Taliban take German militants' bodies for burial | world | Hindustan Times
Today in New Delhi, India
Aug 22, 2017-Tuesday
-°C
New Delhi
  • Humidity
    -
  • Wind
    -

Taliban take German militants' bodies for burial

Islamist militants have retrieved the bodies of eight German and two Turkmen killed in an alleged US drone attack and taken them for burial, Pakistani security officials said today.

world Updated: Oct 05, 2010 21:46 IST

Islamist militants have retrieved the bodies of eight German and two Turkmen killed in an alleged US drone attack and taken them for burial, Pakistani security officials said on Tuesday.

They were killed Monday night in a missile strike by suspected US drones in Mausakee area of Mirali, one of the main towns in North Waziristan, a known hotbed of Taliban and Al Qaeda fighters.

"Taliban sealed off the area after the attack and dug through the rubble to recover the bodies," the official said on condition of anonymity.

He said three mutilated and burnt bodies were collected in separate sheets of cloth and buried Tuesday in Haasoo Khel village, 1.5 km south of Mirali, one of the main towns in the district.

The bodies of seven others were first taken to the Khaisur Road area of North Waziristan, and later moved to Jani Khel village in the semi-autonomous Frontier Region Bannu.

The official said preparations were being made for their burial.

A second intelligence official who also did not want to be named said out of eight Germans, five were native converts and three were of Turkish origin. A German locally known as Abid Fayyaz, the operational head of a failed plot to target European nations, was among the dead.

The official said two other key German militants killed included a master trainer and one in operational charge of attacks in Afghanistan.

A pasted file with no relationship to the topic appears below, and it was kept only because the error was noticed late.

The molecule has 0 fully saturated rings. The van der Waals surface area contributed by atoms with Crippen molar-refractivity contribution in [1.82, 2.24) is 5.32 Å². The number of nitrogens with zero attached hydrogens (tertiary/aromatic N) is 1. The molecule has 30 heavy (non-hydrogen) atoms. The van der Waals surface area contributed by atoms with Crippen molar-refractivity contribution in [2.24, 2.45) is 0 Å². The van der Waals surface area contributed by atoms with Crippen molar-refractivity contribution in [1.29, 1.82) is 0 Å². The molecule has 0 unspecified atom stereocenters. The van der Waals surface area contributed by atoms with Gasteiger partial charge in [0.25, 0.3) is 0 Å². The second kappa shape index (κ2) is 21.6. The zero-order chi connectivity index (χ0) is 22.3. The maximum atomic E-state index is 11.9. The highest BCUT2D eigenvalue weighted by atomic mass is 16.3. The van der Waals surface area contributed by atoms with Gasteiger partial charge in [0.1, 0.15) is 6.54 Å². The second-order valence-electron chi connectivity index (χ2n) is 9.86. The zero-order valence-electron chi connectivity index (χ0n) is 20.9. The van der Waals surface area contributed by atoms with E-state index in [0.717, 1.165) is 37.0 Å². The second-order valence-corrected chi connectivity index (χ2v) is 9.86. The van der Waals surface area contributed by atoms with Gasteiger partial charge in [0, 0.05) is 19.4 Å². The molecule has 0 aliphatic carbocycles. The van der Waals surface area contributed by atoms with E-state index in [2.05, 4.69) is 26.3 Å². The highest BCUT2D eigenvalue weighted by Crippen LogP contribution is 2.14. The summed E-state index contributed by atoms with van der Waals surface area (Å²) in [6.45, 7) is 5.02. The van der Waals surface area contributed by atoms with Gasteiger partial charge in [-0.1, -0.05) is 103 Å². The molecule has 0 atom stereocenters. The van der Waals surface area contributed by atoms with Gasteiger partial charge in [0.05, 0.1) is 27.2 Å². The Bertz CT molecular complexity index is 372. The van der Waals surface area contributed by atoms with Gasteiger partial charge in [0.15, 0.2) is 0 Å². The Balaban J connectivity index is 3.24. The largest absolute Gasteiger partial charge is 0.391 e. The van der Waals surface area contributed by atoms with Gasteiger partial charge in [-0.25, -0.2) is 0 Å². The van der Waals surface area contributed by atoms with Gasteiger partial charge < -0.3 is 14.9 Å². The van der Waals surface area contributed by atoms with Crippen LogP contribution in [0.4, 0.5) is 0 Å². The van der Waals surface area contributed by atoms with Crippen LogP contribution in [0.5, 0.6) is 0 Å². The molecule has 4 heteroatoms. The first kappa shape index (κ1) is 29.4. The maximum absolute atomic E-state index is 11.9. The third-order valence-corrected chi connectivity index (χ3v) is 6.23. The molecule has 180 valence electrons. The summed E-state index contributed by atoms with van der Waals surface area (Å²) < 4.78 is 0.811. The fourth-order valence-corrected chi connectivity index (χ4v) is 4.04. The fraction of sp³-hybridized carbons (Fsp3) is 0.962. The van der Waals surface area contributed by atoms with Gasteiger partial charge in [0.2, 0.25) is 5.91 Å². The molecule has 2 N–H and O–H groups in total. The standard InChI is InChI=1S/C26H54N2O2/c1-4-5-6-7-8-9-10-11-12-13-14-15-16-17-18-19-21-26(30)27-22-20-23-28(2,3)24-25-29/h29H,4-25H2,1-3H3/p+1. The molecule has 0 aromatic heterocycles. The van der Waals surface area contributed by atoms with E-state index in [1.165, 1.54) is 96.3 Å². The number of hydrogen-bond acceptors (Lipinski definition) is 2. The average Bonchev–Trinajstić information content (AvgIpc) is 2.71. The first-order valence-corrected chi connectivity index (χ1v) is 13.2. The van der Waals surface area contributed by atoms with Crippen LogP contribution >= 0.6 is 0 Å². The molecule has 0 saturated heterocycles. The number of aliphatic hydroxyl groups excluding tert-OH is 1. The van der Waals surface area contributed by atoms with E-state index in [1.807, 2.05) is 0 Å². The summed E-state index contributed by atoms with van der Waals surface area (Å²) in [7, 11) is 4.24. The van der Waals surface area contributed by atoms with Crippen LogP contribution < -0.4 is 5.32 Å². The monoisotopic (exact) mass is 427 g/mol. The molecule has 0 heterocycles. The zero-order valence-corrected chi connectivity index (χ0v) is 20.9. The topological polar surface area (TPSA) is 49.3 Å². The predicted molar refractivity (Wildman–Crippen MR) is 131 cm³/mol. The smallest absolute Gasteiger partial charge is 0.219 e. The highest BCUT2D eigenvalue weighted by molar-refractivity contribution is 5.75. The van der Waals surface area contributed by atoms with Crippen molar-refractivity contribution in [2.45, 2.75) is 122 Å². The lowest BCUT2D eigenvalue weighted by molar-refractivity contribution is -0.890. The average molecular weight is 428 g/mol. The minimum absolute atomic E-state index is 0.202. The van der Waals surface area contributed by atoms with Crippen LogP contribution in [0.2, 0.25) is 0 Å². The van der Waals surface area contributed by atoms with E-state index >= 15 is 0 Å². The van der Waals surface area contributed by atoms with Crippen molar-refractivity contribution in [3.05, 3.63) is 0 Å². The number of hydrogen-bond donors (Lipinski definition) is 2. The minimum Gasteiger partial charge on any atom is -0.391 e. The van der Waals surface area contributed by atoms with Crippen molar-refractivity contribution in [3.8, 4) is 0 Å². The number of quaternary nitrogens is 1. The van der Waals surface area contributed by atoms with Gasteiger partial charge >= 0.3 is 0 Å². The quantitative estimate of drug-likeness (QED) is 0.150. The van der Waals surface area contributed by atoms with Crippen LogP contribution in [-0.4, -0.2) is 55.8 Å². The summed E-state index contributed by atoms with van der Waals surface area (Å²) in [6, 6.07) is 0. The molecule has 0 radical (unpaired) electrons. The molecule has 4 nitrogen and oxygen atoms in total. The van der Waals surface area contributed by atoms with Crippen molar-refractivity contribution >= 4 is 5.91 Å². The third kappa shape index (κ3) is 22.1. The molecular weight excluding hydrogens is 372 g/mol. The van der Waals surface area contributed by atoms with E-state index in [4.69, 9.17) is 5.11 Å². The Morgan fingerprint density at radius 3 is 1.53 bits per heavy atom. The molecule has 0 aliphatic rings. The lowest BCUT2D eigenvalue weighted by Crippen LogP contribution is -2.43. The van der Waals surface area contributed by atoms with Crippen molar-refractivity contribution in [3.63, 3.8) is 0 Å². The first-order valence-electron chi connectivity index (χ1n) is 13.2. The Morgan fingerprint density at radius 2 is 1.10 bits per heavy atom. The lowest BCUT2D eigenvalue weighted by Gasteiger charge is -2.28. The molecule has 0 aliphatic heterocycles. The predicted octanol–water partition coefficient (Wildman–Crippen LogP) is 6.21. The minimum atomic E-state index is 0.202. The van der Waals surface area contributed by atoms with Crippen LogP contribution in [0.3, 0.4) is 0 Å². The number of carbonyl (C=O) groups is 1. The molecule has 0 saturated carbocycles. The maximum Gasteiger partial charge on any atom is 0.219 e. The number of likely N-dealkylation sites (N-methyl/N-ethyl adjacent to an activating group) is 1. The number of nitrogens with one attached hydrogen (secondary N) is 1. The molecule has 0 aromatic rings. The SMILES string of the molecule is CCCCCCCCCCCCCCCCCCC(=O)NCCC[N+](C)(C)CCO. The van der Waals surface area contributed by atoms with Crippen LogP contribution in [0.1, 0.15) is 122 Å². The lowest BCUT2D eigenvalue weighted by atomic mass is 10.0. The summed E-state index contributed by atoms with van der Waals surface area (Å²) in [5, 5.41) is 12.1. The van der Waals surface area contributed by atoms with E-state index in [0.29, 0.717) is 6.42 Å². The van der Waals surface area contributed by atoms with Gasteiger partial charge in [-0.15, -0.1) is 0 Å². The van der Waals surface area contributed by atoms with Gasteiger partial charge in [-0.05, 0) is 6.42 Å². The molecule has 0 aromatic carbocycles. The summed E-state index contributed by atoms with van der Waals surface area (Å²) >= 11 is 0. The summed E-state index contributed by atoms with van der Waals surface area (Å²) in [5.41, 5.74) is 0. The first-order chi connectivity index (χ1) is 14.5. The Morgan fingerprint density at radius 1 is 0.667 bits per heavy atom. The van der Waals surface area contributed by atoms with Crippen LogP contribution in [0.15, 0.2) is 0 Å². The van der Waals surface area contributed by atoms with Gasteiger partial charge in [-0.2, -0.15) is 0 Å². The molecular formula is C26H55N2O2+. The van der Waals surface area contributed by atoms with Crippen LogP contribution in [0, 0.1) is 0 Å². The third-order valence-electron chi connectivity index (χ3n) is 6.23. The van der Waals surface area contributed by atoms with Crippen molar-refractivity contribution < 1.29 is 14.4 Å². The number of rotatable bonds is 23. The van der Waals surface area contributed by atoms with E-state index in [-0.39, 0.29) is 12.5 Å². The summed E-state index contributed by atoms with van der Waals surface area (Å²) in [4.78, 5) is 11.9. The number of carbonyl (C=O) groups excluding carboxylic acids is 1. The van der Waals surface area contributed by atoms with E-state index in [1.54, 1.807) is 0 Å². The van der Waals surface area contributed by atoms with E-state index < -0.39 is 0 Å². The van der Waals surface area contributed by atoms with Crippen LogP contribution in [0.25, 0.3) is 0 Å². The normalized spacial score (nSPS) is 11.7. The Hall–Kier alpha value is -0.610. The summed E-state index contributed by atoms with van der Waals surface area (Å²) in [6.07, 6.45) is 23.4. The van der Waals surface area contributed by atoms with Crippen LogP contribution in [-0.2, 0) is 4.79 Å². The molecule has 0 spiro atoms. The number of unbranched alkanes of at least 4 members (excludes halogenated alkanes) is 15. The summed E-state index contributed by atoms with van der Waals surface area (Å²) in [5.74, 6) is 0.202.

A local Taliban member, Sher Maula Khan, owned the compound adjacent to a market, which he rented out to the German believed to be involved in a recent plot to attack Germany, France and Britain.

Pakistan and European intelligence officials claimed last month they had exposed a major terror plot to carry out Mumbai-style attacks in Europe, after the Pakistan-based Lashkar-e-Taiba killed more than 160 people in Mumbai, India's financial hub, in November 2008.

Dozens of European militants, including from Germany, have moved to Pakistan's lawless tribal areas. Most of them are part of Ittehad-e-Jihad Islami (Islamic Jihad Union), set up in 2009 to enlist European youth for jihad.

The Ittehad-e-Jihad Islami is thought to have militants from the main EU nations including at least 60 from Germany. It is an offshoot of the Islamic Movement of Uzbekistan that attracts recruits from across Central Asia.

The group was held responsible for failed attacks in 2007 at Frankfurt international airport and on the US military at Ramstein air base. It took responsibility for a 2008 suicide attack in the Afghan province of Khost.